This afternoon an orientation meeting was held and everyone stood up and introduced themselves to the group.  “Hi, my name is (insert name here).  I am from (insert town here) and a retired (insert occupation here).”  When it got around to one guy, let’s call him John, because that is his name, he introduced himself and stated rather emphatically, “I am NOT retired!”  I meant to ask if he was bragging or complaining.  Another member of the group introduced herself (I won’t mention a name for reasons that will soon become obvious) and said she was retired from the CIA. I wanted to ask what she had done at the CIA but was afraid she might have to shoot me after telling me.  I assume she was not speaking of the Culinary Institute of America.

Then, this evening I had my first taste of lobster, or as they say in Maine, "lobstah".  The tables were covered with newspaper and a big empty bowl sat in the center of each table.   At each of the six places lay a plastic bib, a plastic fork, and a nutcracker.  The nutcracker would be used for breaking open the big claws so that the meat could be pulled out.  It was just like the ones we used back in Georgia to crack the shell of a pecan.  This did seem a little better than using a pair of pliers from Home Depot.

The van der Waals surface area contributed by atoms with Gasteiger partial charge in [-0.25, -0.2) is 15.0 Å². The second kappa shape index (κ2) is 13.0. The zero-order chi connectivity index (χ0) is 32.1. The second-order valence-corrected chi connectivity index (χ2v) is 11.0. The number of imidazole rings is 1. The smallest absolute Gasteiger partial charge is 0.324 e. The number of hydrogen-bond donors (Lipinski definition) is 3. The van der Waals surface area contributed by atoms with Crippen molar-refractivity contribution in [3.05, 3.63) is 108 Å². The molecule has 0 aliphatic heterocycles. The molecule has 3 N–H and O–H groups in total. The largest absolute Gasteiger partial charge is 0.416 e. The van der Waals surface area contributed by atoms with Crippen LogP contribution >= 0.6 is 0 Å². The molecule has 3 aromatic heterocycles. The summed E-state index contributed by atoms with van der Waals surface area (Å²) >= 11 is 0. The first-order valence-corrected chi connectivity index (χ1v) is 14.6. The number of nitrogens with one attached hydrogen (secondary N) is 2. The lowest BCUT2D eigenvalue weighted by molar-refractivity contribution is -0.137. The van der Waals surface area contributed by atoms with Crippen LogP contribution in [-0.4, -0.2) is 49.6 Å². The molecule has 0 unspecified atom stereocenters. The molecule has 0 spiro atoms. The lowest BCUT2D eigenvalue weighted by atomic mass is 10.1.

The boiled-alive, now deceased, lobster was dropped onto my plate and appeared to be staring at me.  It had two long tentacles, two bug-eyes, and ten legs.  The ten legs included a pair of big claws (the “Pincher” claw and the “Crusher” claw) and eight legs that it used for walking. 

I required help in dissecting the thing and I got a quick lesson in how and what to eat (there is some really gross stuff inside of a lobster!).  All of the parts that are supposed to be good for eating are encased in a suit of armor (hard and boney calcified material).  My “helper” picked the thing up in both hands, grabbed one claw, ripped it off, and then did the same with the other claw.  After that he held the head in one hand, the tail in the other, and twisted and pulled until he tore the head from the tail.  Then he cracked the armor of the tail and yanked it off (the armor, not the tail), exposing the meat (a big muscle).  The tail is where most of the meat is located and is the easiest to access.  I was told that there was also some meat in the head and body but I wasn’t about to stick my fingers inside and probe around for meat after seeing some of the very unappetizing stuff inside.